About Africa

Our engagement in Africa

We are committed to integrating solutions to achieve the Sustainable Development Goals (SDGs) set by the United Nations

And so we are also engaging in Africa, especially for the empowerment of girls and women. Our programs, based on scientific knowledge as well as ancient knowledge from traditional wisdom keepers, purposefully support them in enhancing their self-confidence for them to become strong leaders of their lives. 

 


About the SDG's

The United Nations has a great vision and agenda for the world in 2030. The concept was with the intent of addressing human miseries, along with environmental and social challenges and finding sustainable ways to put an end to them, that the world leaders met in September 2015 under the aegis of United Nations (1).


The August conference successfully formulated several strategies and planned to make the world a better place. Based on the deliberations of this meeting, United Nations announced the 17 Sustainable Development Goals on 1st January 2016, to be achieved by 2030(2). The SDGs were developed for the whole world, and every country is expected to practice and participate in its implementation.


The whole world galvanised into action with the UN leading the biggest ever drive for sustainability. Out of the seventeen Sustainable Development Goals, SDG#10 is focussed on reducing inequality between the countries and within the country (3).
The inequality refers to a huge disparity in the financial status of individuals within the country and also between the countries. A rationalised distribution of wealth between the countries and within the country is the objective of SDG#10.


According to a report by Credit Suisse, the top 1% owns 45% of the total wealth, and the bottom half of the wealth holders collectively hold less than 1% of the total wealth (4). This tremendous polarisation of wealth is responsible for the rampant poverty and inhuman living conditions in many parts of the world. SDG#10 is an effort by the United Nations to help reduce this financial inequality between the countries and within the country as well.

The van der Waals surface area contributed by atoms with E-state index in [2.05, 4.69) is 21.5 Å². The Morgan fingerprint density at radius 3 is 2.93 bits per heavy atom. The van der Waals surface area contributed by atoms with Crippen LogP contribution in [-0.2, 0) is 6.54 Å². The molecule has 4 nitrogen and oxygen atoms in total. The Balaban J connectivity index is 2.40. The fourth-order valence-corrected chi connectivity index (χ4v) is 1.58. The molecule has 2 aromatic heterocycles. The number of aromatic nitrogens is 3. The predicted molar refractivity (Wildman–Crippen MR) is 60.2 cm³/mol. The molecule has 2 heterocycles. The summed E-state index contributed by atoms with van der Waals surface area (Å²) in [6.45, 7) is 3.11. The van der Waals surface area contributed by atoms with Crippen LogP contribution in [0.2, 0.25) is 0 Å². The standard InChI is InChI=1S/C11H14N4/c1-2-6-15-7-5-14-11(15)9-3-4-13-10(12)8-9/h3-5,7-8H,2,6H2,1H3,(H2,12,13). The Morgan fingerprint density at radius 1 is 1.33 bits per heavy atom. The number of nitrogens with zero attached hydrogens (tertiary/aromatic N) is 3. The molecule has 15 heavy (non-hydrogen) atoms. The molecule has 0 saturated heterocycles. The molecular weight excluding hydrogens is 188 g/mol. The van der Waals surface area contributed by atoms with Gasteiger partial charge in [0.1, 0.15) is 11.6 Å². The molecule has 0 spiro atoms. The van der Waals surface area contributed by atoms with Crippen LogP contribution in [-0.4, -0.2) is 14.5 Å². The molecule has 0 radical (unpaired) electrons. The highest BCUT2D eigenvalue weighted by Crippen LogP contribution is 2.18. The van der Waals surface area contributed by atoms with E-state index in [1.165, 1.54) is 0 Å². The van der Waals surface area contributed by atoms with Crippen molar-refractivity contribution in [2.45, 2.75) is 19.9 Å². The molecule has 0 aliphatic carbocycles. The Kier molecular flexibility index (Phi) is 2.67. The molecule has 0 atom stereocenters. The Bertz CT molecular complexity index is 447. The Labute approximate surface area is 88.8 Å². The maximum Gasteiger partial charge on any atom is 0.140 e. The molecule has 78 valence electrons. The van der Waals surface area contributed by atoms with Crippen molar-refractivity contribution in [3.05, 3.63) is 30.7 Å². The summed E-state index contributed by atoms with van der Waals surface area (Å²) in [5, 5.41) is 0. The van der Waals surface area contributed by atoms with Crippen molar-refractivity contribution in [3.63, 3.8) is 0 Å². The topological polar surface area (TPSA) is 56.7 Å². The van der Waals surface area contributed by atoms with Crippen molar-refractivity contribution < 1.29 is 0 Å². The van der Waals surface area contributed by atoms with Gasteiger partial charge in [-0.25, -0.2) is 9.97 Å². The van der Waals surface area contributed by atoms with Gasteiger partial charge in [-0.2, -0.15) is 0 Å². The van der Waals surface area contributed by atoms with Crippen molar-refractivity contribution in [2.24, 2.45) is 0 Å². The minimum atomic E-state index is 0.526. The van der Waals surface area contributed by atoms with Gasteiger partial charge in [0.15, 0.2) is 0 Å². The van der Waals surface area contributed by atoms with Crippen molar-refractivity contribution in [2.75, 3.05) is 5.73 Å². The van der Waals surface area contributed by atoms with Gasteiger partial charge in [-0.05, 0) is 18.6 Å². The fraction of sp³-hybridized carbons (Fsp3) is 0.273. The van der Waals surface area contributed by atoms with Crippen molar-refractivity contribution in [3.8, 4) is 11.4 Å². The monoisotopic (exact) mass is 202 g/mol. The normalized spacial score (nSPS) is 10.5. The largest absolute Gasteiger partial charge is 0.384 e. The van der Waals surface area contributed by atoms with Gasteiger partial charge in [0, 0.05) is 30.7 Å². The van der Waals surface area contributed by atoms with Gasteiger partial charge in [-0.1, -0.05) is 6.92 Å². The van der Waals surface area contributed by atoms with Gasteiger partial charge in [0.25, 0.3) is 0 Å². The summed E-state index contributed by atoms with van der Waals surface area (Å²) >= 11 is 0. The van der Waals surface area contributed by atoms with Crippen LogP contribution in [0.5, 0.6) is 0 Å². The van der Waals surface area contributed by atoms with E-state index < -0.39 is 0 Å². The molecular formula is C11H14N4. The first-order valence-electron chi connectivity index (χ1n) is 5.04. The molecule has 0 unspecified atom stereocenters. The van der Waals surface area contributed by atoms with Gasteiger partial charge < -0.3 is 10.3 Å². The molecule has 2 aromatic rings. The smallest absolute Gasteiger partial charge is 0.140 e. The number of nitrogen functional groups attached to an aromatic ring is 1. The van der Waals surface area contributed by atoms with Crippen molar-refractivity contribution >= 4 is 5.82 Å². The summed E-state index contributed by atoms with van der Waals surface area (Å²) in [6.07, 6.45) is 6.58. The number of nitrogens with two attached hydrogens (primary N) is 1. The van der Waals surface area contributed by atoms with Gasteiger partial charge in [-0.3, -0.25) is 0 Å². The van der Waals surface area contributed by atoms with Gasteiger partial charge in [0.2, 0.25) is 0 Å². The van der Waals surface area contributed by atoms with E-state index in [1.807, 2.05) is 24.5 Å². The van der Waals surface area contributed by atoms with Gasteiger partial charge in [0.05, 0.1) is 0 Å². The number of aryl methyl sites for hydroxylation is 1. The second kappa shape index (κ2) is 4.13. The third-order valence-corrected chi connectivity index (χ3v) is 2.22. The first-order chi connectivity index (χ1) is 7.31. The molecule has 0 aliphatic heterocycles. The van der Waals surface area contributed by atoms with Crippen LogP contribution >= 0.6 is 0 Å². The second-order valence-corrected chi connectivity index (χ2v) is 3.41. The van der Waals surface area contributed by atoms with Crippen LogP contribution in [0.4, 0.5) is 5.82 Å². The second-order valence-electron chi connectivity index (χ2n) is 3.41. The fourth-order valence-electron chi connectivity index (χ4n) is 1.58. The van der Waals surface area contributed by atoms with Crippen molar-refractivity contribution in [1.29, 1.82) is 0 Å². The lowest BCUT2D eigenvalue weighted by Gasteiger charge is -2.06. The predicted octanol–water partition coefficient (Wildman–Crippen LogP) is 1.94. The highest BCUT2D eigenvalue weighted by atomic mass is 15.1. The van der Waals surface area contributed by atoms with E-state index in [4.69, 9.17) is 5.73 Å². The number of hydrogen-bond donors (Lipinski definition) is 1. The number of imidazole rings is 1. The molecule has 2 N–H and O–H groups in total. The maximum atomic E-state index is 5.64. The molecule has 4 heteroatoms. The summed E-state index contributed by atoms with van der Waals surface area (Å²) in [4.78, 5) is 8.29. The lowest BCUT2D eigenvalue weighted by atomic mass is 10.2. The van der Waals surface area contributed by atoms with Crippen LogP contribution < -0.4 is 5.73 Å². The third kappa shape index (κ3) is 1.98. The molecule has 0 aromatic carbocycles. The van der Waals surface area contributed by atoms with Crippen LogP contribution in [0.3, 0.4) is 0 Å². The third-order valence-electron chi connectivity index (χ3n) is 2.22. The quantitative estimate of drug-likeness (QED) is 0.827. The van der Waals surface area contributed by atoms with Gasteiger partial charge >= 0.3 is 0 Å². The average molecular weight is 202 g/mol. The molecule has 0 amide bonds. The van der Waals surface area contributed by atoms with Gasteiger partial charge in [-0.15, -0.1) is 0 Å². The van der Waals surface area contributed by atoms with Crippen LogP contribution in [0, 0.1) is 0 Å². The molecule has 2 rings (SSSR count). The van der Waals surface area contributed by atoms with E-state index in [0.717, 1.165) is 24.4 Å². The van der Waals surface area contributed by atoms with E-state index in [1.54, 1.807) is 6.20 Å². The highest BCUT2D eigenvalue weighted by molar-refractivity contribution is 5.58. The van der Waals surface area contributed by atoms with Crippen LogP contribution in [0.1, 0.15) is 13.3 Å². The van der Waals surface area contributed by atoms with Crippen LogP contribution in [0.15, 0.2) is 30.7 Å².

Poverty and lack of livelihood breeds heinous criminal and inhuman activities like;

1. Sex Tourism.

Prostitution in a minor form has been a part of most of the countries and cultures around the world.

But extreme poverty and total lack of livelihood have driven such a considerable number of women and girls into prostitution, that it has grown into an industry know as ‘sex tourism’.

Sex tourism is described as “trips organised from within the tourism sector, or from outside this sector but using its structures and networks, with the primary purpose of effecting a commercial sexual relationship by the tourist with residents at the destination” (5). The very fact that the World Trade Organisation provides this description indicates its magnitude and undeniable presence in our society.

It is regrettable and disheartening to know that millions of women and girls in countries like Kenya, Somalia, Tanzania & Namibia are forced by hunger or antisocial elements, to satiate the sexual lust of tourists.